Let me rephrase your argument for clarity.

(F1) Pain causes suffering in animals (fact).
(C)  I should not pain animals (conclusion).

As I said earlier, to reach the conclusion given above you need to make a subjective claim like (S1) I don’t like paining animals. This can indeed be reinforced by another subjective claim (animals are cute or torture is bad or I am a Jain etc). If you then now add another observed fact that (F2) animals often retaliate when tortured you need another subjective claim (S2) animals will torture me when I pain them. The two subjective statements can then be combined to read (S) I don’t like paining animals because they will retaliate if I pain them. There is simply no way to work around this problem. The subjective claim simply does not follow from facts.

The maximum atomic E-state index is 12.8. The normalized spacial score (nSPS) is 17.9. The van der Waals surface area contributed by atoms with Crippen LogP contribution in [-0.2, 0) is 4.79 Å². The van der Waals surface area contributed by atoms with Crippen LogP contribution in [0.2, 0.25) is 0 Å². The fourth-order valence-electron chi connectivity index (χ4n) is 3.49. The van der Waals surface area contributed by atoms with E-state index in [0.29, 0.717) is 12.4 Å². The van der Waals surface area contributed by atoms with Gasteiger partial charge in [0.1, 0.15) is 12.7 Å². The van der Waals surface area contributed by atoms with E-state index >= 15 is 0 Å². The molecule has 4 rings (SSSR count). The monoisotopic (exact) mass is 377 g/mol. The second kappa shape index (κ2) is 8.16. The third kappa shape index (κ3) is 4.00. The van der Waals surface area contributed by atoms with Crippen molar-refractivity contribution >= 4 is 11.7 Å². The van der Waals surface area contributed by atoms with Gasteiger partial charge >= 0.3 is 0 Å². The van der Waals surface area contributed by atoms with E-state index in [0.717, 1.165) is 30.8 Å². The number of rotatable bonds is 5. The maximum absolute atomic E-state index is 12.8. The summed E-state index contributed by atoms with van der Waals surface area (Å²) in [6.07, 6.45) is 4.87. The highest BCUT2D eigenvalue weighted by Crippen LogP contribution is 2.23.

Is this not what Harris is saying when he says “Values are a certain kind of fact. They are facts about the well-being of conscious creatures”? If yes, we’ve apparently proved him right. If not, you take objection to the golden rule or resort to the possibility that I’m a masochist. I think that (i) and (ii) hold quite generally.

I hope this is not what he meant. If yes then he has made the same mistake as you in not understanding the precepts of moral relativism and the I/O distinction. There is a reason why I/O problem has stood the test of time. But I think he’s too smart to make such a fundamental error. Waiting for further clarifications from his book.

Can moral statements have absolute answers?
I don’t know.

No as per current understanding.

Can most of conventionally accepted morality be derived from (i) and (ii)above?
I think so.